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After an unusually cold and snowy winter, Philadelphians are enjoying a spell of warm, sunny spring weather. The near-summer temperatures have brought flowers into bloom. A few early birds have fired up their lawn mowers and dusted off their weed-whackers. Kids are clamoring on the playgrounds and families stroll along Philadelphia’s sidewalks. And the bikers are back! As soon as it starts to warm up, Philadelphia motorcyclists tune up their bikes and hit the road, eager to enjoy the open road and feel the wind against their face.

Every spring the risk of Philadelphia motorcycle accidents increases. Cars and trucks that have largely had the roads to themselves must once again learn to share the highways with motorcycle riders. And Philadelphia motorcyclists need to adhere to traffic rules themselves while watching for unwary drivers. Motorcycle accidents have already been reported in several Midwestern states, including a fatal motorcycle crash in Chicago that killed two. Every spring and summer thousands of personal injury motorcycle accidents maim and kill drivers and riders in Philadelphia and across the country.

According to the latest statistics from the U.S. National Transportation Safety Administration figures, the motorcycle driver was speeding in nearly a third of motorcycle accidents that result in personal injuries or fatalities. Nearly 20% of motorcyclists who were not wearing a helmet suffered serious head injuries. And one-quarter of motorcycle accidents nationally involved an unlicensed driver. Despite these serious issues, many motorcycle accidents occur when car or truck drivers fail to see motorcyclists or fail to give motorcycle riders the space and roadway courtesy they afford other vehicles.

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Investigation into a September motorcycle accident that caused serious personal injury to a motorcycle driver and his passenger has led to a felony charge. Last week police charged the Trenton, New Jersey woman who caused the horrific personal injury accident with a felony count of operating a vehicle without a valid license. The woman was driving a friend’s Toyota when she ran a stop sign last September and plowed into a motorcycle driven by a Levittown, Pennsylvania man. The crash crushed the left legs of both the 52-year-old driver and his wife, a passenger on the motorcycle. The woman who caused the personal injury accident just northeast of Philadelphia was also charged with failing to stop at a stop sign and careless driving.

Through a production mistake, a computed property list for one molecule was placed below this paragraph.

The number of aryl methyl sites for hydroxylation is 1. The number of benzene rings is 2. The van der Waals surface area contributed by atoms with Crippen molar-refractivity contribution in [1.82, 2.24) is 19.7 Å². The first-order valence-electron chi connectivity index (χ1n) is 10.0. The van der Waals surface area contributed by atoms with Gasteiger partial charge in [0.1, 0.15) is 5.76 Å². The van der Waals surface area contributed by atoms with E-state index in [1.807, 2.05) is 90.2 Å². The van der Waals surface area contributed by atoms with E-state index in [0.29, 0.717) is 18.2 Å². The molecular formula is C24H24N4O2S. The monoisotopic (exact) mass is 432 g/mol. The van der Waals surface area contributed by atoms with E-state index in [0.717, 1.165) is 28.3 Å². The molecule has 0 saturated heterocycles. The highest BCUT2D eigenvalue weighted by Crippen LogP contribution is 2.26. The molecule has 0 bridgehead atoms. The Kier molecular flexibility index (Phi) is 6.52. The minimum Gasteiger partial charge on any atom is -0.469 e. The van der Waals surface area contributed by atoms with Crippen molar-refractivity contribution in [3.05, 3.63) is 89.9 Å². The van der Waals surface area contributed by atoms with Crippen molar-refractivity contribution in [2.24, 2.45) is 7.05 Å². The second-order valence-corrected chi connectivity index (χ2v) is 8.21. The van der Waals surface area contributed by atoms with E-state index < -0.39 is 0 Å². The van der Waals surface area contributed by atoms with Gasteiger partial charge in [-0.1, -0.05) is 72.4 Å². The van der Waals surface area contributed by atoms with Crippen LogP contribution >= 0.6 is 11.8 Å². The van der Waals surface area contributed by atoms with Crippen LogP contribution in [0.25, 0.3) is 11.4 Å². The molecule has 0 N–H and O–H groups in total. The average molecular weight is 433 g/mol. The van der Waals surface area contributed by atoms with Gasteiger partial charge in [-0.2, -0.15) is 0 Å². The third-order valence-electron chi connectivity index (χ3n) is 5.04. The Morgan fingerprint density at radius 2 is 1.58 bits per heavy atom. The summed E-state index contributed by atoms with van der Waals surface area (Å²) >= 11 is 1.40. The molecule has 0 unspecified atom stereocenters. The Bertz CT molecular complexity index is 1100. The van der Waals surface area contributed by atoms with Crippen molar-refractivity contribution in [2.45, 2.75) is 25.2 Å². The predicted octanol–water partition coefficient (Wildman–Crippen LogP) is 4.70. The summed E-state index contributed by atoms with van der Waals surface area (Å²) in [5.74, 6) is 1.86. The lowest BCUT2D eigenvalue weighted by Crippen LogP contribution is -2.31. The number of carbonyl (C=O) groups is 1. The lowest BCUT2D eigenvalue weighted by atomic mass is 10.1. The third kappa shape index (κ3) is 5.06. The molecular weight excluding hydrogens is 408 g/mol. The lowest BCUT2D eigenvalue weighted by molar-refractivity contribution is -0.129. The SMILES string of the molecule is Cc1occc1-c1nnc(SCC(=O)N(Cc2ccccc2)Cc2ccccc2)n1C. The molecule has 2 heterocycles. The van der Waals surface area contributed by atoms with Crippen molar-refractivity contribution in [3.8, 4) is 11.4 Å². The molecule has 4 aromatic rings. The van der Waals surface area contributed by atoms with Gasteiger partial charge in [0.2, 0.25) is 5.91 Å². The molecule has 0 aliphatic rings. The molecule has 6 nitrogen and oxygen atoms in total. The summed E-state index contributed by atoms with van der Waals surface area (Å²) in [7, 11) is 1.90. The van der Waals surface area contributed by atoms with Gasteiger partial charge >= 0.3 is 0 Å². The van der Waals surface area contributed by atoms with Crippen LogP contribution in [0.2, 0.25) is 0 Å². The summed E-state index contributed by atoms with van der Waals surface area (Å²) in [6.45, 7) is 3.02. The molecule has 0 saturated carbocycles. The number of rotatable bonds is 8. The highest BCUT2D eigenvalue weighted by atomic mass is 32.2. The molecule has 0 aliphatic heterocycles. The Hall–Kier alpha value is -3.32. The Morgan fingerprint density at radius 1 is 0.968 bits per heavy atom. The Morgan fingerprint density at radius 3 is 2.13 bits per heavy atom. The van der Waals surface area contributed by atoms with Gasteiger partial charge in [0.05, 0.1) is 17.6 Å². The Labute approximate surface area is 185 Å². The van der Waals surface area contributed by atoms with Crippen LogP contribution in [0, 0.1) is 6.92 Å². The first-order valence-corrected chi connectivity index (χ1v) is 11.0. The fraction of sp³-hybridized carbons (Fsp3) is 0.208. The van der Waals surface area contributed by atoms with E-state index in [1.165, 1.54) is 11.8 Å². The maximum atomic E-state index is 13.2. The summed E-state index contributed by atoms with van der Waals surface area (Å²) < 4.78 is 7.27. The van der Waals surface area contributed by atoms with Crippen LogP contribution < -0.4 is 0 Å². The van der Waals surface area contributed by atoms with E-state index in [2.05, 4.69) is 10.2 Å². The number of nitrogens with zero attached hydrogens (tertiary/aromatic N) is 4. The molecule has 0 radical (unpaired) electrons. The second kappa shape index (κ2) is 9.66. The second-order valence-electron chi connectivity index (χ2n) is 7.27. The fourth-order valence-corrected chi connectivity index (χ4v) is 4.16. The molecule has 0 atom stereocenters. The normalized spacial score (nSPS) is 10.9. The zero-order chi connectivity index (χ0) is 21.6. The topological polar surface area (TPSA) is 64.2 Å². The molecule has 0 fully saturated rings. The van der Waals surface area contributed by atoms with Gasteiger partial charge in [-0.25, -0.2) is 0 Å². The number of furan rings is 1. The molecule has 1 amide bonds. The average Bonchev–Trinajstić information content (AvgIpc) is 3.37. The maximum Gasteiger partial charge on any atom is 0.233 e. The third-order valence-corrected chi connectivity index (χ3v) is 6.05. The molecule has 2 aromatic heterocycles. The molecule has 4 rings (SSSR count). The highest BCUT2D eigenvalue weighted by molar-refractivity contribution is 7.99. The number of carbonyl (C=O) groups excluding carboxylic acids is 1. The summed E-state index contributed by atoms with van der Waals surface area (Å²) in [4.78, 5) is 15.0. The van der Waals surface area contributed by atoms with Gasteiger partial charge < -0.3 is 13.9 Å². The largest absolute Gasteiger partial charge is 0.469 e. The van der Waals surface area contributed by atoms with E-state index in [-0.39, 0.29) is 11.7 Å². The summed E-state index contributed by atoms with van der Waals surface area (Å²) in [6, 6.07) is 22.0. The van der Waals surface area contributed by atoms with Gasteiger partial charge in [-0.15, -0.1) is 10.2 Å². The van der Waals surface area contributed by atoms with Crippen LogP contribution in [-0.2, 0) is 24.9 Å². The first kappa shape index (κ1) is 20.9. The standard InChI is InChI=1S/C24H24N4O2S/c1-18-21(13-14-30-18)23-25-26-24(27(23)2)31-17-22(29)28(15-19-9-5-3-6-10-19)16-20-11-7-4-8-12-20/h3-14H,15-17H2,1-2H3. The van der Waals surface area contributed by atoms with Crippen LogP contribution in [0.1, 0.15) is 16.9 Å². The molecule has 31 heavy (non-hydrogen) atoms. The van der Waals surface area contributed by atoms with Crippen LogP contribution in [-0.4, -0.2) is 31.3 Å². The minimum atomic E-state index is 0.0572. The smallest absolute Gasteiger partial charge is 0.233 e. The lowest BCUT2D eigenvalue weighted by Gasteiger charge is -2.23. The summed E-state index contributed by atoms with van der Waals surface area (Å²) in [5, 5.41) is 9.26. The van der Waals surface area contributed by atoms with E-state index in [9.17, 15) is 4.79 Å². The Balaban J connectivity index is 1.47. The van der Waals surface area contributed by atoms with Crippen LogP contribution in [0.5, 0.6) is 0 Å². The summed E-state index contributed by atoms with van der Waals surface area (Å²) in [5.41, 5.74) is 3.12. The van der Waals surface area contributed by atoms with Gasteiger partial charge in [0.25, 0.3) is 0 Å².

Serious personal injuries often occur when cars collide with motorcycles in Philadelphia accidents. As in the case of the Pennsylvania couple, motorcycle drivers and their passengers may suffer horrific, life-changing personal injuries when collisions occur. Serious personal Injuries can require weeks of hospitalization and rehabilitation resulting in exorbitant medical bills, loss of income when injuries keep victims from working, extreme family hardship and severe physical and mental trauma.

Because many people believe the Easy Rider myth that motorcycle drivers are aggressive and reckless, proving fault and recovering damages when serious Philadelphia personal injury motorcycle accidents occur is more complicated and difficult than with auto accident claims. Philadelphia personal injury lawyers must work to find witness to the motorcycle accident and obtain reliable interviews. To counter arguments that the motorcycle driver was speeding or driving recklessly, Philadelphia personal injury attorneys may have to interview the motorcycle operator’s friends and co-workers to establish his character and safe driving record. Accident reconstruction experts may need to be consulted. When Philadelphia motorcycle accidents result in serious personal injuries, Philadelphia personal injury attorneys work to see that the victim recovers the money necessary to cover his medical bills and rebuild his life.

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In the wake of a tragic New Year’s Eve car accident that killed two in Philadelphia comes a report from the Institute for Transportation Engineers that an estimated 120 people die every day on U.S. highways in “vehicle-related crashes.” Car accidents, truck accidents and motorcycle accidents are the leading cause of death among Americans aged 1 to 34 according to statistics from the Insurance Institute for Highway Safety. Interestingly, people who seriously fear being victimized by robbery, rape or assault crimes fail to associate similar danger with driving.

In an interview with Scripps Howard News Service, Russ Rader of the Insurance Institute for Highway Safety had this explanation for the phenomenon:

“People don’t generally think of driving as a risky task. They think that crashes happen to other people, not themselves. There is a researcher who calls it the illusory zone of immunity. When we do things day after day that are routine, we don’t think of them as being particularly dangerous. But of course, the statistics show that getting behind the wheel of a car is probably the riskiest thing any of us do on any given day.”